Hurricanes demand respect as they begin title defence

The Dubai Hurricanes captain reckons his side are never afforded "any respect" despite being the top team in the region for the past two years.

Reaching out for success. Players from Dubai Hurricanes, left, and Abu Dhabi right, fight for the ball during a clash last season. Both sides are hoping for a strong campaign in the new campaign.
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The Dubai Hurricanes captain, Chris Gregory, reckons his side are never afforded "any respect" - even though they have been the top team in the region for the past two years. The defending champions kick-off their Arabian Premiership defence against their city rivals Dubai Dragons at the new new rugby facility, The Sevens, tomorrow. Despite their recent dominance, the majority of talk during domestic rugby's off-season has centred around the advance of Abu Dhabi Harlequins.

Quins have been termed the region's new "glamour" club, following the influx of two new coaches, a raft of new players, and a high-profile associate deal with the English Premiership club Harlequins. Their summer push has also prompted predictions of a revival from the sleeping giants, Dubai Exiles - relegating the current champion side, Hurricanes, to a mere afterthought in most people's predictions for the new campaign.

Gregory, who also plays for the Arabian Gulf, believes that will work in his side's favour when the talking finally stops and the action begins. He said: "It seems to have happened again where we are the underdogs, despite having won it for the past two seasons. "No-one pays us any respect. It has been like that forever for us. We really enjoy it because it means we have to keep proving ourselves to everyone.

"We know what we have done, and what we are capable of. We hear, 'Oh, Hurricanes are not going to do anything this season' - then we just come back and win it again." At the request of the clubs, and with the aim of increasing the amount of games involving the top sides, the Gulf union (AGRFU) have introduced a new tournament this term. The Super Five will pit together the Hurricanes, Dragons, Exiles, Abu Dhabi and Muscat - meaning the best players will get more game-time than ever before in the region.

"Older guys like myself will probably be laid up in bed by Christmas," joked the Hurricanes and Arabian Gulf winger Graham Brown of the new development. "It will be very competitive this year. Rugby out here has come on leaps and bounds." Before the Hurricanes assumed their mantle, their opening day opponents the Dragons were the perennial champions. They have spent the past two seasons rebuilding, and - despite losing the influential former Gulf captain Diarmuid O'Malley to retirement - they believe they are more than ready to challenge this time round.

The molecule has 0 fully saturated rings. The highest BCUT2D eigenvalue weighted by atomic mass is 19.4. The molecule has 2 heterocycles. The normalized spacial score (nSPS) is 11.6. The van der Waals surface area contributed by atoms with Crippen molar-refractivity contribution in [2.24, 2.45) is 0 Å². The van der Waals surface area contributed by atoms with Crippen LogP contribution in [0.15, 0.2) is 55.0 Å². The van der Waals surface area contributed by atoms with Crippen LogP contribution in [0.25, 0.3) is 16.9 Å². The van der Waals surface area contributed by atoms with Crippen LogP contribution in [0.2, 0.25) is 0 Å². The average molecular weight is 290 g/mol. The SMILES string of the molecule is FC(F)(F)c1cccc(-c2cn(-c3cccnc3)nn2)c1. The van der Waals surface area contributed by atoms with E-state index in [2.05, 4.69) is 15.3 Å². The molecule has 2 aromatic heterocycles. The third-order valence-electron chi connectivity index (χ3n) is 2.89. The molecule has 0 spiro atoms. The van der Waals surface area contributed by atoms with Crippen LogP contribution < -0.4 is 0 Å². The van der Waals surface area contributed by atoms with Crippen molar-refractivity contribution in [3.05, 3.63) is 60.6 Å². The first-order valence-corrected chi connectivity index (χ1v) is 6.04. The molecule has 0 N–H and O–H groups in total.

The Dragons captain, James Wellings, is excited at the addition of a new fly-half to his line-up - not least because it means he can move back to his preferred position in midfield. The arrival of Henry Connell, who played national league rugby for Otley back in England, could provide the spark for the speedy Dragons back division. "Henry is looking very sharp," said Wellings, who is a secondary teacher at Wellington International School in Dubai and a member of the Gulf's sevens squad.

"We have a lot of new players. The pack in particular has been strengthened, especially the back-row. "That is what we need if we are going to compete with Hurricanes and Abu Dhabi." The Exiles, the team everyone else likes to beat most, have endured a fallow run by their own standards recently. They have seen first the Dragons, and lately the Hurricanes supersede them as the Emirate's top club.

Furthermore, initial signs suggest the Exiles will have little say over running the new rugby facility, the Emirates-owned Sevens. Having been turfed out of their iconic former home in Al Awir, which was bulldozed to make way for the Meydan project, they are looking to become more proactive in recruitment. That drive started with the appointment of the popular former Abu Dhabi captain Wayne Marsters - who remains on the AGRFU's coaching staff - as head coach this summer.

Bahrain, Doha and Kuwait Nomads take the Arabian Gulf Premiership up to seven teams. However, the financial constraints involved in travelling such vast distances to the majority of their away matches is likely to hinder a sustained title push from any of them. The economics behind entering a team in regional competition has already accounted for Muscat. The Oman club have been surviving on good will and astounding player commitment since their club-house was closed 18 months ago.

Despite fielding a competitive starting XV which finished fifth last term, Muscat were forced to withdraw from the Premiership. Now they will solely participate in the cups and the newly-inaugurated Super Five competition. "Without the money generated at the club-house, we have been struggling to cover travel expenses," said the Muscat captain and Arabian Gulf flanker Karl Sutcliffe. "Also, with the weekend in Oman still being Thursday/Friday, it makes it very difficult for the players.

"If we have a match in Dubai, the players have to drive for five or six hour to get there, play, and then head straight home afterwards."